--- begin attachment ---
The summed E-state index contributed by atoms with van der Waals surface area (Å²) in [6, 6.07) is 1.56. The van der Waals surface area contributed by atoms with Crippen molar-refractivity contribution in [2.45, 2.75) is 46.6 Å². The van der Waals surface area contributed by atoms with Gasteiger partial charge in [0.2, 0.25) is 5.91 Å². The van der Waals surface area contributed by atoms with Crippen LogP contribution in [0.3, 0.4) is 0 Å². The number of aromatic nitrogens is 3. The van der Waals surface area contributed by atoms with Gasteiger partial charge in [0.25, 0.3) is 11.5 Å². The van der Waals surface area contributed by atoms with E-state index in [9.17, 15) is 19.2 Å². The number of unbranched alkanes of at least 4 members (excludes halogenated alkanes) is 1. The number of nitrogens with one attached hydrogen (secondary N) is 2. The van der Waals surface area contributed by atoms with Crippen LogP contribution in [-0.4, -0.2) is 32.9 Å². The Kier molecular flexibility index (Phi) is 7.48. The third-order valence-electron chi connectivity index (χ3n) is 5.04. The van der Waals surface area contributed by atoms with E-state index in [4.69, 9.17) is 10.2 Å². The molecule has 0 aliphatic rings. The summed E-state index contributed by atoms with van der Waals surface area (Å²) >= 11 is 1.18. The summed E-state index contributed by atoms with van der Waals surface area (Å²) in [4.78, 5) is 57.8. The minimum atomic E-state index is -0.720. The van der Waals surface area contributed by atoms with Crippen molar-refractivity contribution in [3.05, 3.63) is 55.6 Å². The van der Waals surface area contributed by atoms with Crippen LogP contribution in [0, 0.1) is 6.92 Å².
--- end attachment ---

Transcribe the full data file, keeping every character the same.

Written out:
The summed E-state index contributed by atoms with van der Waals surface area (Å²) in [6, 6.07) is 1.56. The van der Waals surface area contributed by atoms with Crippen molar-refractivity contribution in [2.45, 2.75) is 46.6 Å². The van der Waals surface area contributed by atoms with Gasteiger partial charge in [0.2, 0.25) is 5.91 Å². The van der Waals surface area contributed by atoms with Crippen LogP contribution in [0.3, 0.4) is 0 Å². The number of aromatic nitrogens is 3. The van der Waals surface area contributed by atoms with Gasteiger partial charge in [0.25, 0.3) is 11.5 Å². The van der Waals surface area contributed by atoms with E-state index in [9.17, 15) is 19.2 Å². The number of unbranched alkanes of at least 4 members (excludes halogenated alkanes) is 1. The number of nitrogens with one attached hydrogen (secondary N) is 2. The van der Waals surface area contributed by atoms with Crippen LogP contribution in [-0.4, -0.2) is 32.9 Å². The Kier molecular flexibility index (Phi) is 7.48. The third-order valence-electron chi connectivity index (χ3n) is 5.04. The van der Waals surface area contributed by atoms with E-state index in [4.69, 9.17) is 10.2 Å². The molecule has 0 aliphatic rings. The summed E-state index contributed by atoms with van der Waals surface area (Å²) >= 11 is 1.18. The summed E-state index contributed by atoms with van der Waals surface area (Å²) in [4.78, 5) is 57.8. The minimum atomic E-state index is -0.720. The van der Waals surface area contributed by atoms with Crippen molar-refractivity contribution in [3.05, 3.63) is 55.6 Å². The van der Waals surface area contributed by atoms with Crippen LogP contribution in [0, 0.1) is 6.92 Å².